Cooperation, not conflict, is the real story of hydropower development in the Mekong.
Recent reports in the regional media speak of rising tensions over dams on the Mekong mainstream. One official went so far as to suggest the possibility of “water wars”. A look at the record of cooperation over water in the Mekong indicates this is highly unlikely to happen. History shows that when it comes to water, cooperation is the norm among the Mekong countries and far outweighs incidents of conflict.
The 2nd Mekong Forum on Water, Food and Energy in Hanoi (13-14 November) is one more example of that cooperation. Senior government officials from the four countries will sit down with representatives from the hydropower sector, researchers, NGOs, M-Power research fellows, and experts in a range of scientific disciplines to discuss the connections between water, food and energy, and how those relationships shape development, economic growth, livelihoods and environmental sustainability.
“Disagreements over dams don’t have to end in conflict,” says Kim Geheb, Mekong Basin Leader for the Challenge Program on Water and Food. “Most discussions about dams tend to degenerate into a contest of pro and anti facts. That’s not what this forum is about,” says Geheb. “This is a space for open dialog based on the premise that all issues can be resolved in a fair and transparent manner.”
In light of recent media coverage, this may sound like a utopian ideal. The arguments for and against dams are well known. More dams would bring Mekong countries much needed income by generating power for domestic use and sale to neighboring countries and would spur agricultural growth through irrigation and help mitigate floods and droughts. On the other side, dams radically alter the environment and can lead to upheaval in traditional water-related livelihoods. A particular concern in the Mekong is the loss of local fish stocks, which are a major source of income and food for millions of people, many of whom live below the poverty line.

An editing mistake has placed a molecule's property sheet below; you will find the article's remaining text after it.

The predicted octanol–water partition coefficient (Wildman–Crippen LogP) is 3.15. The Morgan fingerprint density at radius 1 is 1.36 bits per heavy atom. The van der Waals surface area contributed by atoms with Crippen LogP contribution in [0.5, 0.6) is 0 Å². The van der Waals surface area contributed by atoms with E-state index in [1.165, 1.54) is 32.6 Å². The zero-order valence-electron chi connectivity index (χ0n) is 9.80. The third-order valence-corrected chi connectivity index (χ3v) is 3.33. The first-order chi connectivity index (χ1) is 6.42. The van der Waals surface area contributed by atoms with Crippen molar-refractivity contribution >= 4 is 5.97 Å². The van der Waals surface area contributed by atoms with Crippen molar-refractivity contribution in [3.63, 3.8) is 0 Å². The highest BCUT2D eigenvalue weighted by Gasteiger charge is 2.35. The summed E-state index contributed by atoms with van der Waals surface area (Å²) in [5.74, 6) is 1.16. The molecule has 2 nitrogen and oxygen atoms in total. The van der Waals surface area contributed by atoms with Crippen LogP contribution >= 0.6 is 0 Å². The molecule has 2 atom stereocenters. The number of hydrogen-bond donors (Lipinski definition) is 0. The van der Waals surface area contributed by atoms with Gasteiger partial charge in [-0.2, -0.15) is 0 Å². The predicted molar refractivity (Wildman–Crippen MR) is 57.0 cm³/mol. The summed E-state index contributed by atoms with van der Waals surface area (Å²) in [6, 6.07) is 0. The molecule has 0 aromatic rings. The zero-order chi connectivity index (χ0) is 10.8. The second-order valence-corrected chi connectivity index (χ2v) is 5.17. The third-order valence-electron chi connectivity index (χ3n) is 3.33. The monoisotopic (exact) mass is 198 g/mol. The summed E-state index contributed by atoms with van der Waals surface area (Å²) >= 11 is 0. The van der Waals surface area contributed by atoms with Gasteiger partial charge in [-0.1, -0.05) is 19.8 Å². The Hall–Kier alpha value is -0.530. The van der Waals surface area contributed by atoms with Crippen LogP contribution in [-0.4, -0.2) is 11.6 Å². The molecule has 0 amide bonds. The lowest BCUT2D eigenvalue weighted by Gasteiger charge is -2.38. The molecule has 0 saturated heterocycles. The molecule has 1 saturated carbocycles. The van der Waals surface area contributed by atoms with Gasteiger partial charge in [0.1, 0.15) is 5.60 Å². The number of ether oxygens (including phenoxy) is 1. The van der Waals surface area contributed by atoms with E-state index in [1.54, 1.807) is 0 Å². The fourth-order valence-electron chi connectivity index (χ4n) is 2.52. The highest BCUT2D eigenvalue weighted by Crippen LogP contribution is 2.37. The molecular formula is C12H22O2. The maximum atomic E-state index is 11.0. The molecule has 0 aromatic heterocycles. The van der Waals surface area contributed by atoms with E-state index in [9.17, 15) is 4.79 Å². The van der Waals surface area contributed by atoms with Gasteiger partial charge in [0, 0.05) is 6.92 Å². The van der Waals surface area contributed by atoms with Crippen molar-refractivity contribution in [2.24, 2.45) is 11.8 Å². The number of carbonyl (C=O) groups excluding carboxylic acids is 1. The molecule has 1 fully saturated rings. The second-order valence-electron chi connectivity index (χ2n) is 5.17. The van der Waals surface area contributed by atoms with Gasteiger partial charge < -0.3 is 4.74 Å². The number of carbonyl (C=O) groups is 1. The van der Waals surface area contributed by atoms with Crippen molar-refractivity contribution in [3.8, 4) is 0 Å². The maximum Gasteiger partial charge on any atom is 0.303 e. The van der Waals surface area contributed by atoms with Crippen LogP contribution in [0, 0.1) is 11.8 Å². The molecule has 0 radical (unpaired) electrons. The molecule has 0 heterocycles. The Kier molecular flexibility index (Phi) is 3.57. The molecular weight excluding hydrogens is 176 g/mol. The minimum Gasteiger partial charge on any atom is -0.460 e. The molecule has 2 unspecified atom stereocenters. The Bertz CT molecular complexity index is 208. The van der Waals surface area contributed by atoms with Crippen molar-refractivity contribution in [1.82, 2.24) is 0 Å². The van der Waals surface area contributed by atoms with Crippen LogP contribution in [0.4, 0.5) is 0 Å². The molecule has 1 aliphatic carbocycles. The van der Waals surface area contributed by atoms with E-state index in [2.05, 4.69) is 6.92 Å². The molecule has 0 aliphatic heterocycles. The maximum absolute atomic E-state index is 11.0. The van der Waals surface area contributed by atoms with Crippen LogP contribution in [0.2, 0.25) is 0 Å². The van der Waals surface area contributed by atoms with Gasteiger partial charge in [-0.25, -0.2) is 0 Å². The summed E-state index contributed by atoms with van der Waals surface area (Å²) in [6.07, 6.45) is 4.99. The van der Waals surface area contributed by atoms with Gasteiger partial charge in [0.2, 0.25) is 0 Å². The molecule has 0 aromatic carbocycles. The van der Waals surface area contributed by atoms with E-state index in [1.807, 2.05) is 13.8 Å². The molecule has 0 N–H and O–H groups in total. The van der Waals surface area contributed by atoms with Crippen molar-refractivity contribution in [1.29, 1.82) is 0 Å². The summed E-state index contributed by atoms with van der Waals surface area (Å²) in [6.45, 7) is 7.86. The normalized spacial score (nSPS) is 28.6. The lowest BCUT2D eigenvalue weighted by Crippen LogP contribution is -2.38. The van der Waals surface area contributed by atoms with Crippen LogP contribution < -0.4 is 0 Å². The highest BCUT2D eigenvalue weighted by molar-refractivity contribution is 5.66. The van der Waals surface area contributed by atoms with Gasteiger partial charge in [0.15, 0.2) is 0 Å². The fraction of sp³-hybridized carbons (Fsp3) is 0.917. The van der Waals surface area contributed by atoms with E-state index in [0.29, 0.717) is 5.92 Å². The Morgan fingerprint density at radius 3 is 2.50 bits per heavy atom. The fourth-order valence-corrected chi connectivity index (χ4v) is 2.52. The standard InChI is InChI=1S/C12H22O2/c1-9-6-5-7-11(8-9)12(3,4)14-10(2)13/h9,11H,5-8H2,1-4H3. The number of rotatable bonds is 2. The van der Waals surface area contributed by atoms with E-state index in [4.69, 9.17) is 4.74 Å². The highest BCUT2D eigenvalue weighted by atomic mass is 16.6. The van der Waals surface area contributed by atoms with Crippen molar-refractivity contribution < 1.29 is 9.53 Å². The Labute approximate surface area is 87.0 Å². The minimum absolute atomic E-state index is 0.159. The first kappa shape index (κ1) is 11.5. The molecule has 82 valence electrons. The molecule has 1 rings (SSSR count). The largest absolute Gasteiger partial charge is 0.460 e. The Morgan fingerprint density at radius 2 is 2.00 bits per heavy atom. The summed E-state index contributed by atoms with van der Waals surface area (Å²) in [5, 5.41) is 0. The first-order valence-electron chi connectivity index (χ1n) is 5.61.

“These are the kinds of pressures that increase the potential for conflict but don’t necessarily lead to conflict” says Mark Giordano, one of the principal researchers involved in the Basins At Risk project.
Basins At Risk was initiated in 2002 by researchers at Oregon State University. One of the main project outputs was the International Water Events Database, a library of documented cases of conflict or cooperation in 144 river basins worldwide. Collaboration carried over to the International Water Management Institute when Giordano moved from Oregon State to IWMI where he is the research Theme Leader for Water and Society.
“We now share a database of the largest treaty collection in the world,” says Giordano.
Since 1952, there have been 166 water related events recorded in the Mekong River Basin. Each event is rated on a scale from -7 (a formal declaration of war) to +7 (voluntary unification into one nation).
Mekong countries have an impressive record of cooperative action on water related issues. In all those years, which include the years of the American War, there have been only 15 instances of events rated -1 or -2 (mild/strong verbal expressions at an official level). Eighty events rate from +2 to +6 on the scale. One of the +6 events was the 1995 Agreement on the Cooperation for the Sustainable Development of the Mekong River Basin, which resulted in the creation of the Mekong River Commission.
The Hydropower Forum in Hanoi will focus on the connections between food, water and energy and how those relationships shape development, economic growth, livelihoods and environmental sustainability.
The Forum is convened by the CGIAR Challenge Program on Water and Food and is co-hosted by the
Institute for Water Resources Planning; the Ministry of Agriculture and Rural Development, Vietnam; and the International Water Management Institute. The Challenge Program is a partner of the CGIAR Research Program on Water, Land and Ecosystems. The event is funded through a grant from the Australian Government through AusAID.
For more information on this story contact Terry Clayton at firstname.lastname@example.org